Cyrus Mistry to take direct charge of Tata Motors after Slym's death

For the first time since taking over as chairman of Tata Sons just over a year ago, Cyrus Mistry has taken direct charge of a group company, Tata Motors.

Cyrus MistryThe company said in a statement on Thursday that the move is stop-gap till a replacement is found for the company's late managing director Karl Slym, who plunged to his death from the window of a hotel room in Bangkok late last month.

This is the first time that Mistry is taking on an operational role in a group company, but is not unprecedented in the group. His predecessor Ratan Tata too took a similar step when Tata Motors did not have an MD for over a decade.

Tata Motors announced the setting up of a corporate steering committee to be chaired by Mistry, which will "provide oversight of strategy and key aspects of the company's operations". The CSC includes all the seven members of the company's executive committee, and looks after almost all the key functions from commercial to passenger vehicles to research, quality, finance and supply chain.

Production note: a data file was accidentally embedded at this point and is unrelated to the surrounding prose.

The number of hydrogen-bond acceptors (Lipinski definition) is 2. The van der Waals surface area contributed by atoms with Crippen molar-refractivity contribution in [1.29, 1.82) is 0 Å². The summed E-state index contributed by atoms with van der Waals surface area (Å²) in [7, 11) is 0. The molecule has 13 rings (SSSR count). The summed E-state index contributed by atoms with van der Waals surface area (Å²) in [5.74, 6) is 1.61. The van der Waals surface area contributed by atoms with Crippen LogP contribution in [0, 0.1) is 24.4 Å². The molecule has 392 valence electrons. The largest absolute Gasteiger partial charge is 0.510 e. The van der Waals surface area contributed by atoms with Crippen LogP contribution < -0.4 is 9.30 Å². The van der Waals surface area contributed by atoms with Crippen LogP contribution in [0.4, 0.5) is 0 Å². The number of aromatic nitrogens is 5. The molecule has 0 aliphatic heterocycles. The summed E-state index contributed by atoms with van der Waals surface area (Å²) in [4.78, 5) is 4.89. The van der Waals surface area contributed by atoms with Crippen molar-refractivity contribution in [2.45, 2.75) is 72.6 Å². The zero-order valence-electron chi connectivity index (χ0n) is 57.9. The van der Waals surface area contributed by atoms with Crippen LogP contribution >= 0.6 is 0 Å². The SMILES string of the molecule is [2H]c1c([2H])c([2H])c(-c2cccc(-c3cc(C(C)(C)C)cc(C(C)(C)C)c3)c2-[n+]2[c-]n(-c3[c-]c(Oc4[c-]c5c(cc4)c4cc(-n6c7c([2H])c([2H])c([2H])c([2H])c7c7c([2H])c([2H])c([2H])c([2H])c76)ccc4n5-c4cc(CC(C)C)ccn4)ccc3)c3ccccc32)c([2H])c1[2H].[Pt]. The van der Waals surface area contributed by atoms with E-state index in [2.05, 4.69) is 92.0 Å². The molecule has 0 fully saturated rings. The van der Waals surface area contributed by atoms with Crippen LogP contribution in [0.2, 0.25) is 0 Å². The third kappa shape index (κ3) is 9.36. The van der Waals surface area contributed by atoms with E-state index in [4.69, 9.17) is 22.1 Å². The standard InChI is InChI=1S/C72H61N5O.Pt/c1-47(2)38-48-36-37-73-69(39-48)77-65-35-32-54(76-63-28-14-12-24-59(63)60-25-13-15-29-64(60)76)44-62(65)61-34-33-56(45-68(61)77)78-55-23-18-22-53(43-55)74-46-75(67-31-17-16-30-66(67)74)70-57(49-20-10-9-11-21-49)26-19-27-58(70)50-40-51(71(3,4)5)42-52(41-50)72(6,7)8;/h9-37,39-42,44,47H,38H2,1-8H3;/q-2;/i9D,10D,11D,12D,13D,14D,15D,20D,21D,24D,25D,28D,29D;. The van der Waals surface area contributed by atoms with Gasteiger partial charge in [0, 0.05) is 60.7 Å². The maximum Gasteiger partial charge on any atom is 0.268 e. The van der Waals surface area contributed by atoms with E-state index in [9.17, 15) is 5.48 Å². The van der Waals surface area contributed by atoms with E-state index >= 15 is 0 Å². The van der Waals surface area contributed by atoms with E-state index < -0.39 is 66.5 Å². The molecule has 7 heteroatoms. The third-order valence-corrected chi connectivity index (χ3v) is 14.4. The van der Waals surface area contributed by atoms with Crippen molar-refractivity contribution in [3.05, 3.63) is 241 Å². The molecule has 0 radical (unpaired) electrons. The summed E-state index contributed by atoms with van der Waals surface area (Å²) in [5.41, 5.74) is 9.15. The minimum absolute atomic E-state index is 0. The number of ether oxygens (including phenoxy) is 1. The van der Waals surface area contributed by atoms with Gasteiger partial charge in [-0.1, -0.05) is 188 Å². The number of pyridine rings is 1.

The seven members are Ravindra Pisharody, Satish Borwankar, C Ramakrishnan, T Leverton, Ranjit Yadav, Mamillapalle Venkatram, Ankush Arora and Rajesh Bagga. Mistry's involvement, said sources, ensures continuity of leadership, brings alignment between board and management as well as his personal engagement to steer and support the company (See: Tata Motors sets up an interim committee).

Pisharody and Borwankar are also on the board of Tata Motors and are seen as possible contenders for the MD's post. Slym died after falling off the 22nd floor of a hotel suite in Bangkok, which the Thai police suspect to be suicide. The incident took place on January 26 when Slym had gone to attend the company's Thailand unit's board meeting.

Mistry said in the statement that the company will ensure it vigorously pursues and delivers on the strategy already defined by Slym and which he had been executing. Slym was working on a strategy to turn around the sagging fortunes of Tata Motors, which has seen its domestic sales slumping, even though its UK acquisition Jaguar-Land Rover is doing much better thanks largely to Chinese demand for luxury vehicles.

Sales of the 'Nano', launched by Ratan Tata amid much hype as the world's cheapest car, have never taken off, and deliveries plummeted over 70 per cent in the first nine months of the current financial year. Slym was also refurbishing the Nano to make it more acceptable as more than just a basic box with an engine.

Mistry will also chair new product design and engineering review meetings, the company statement added.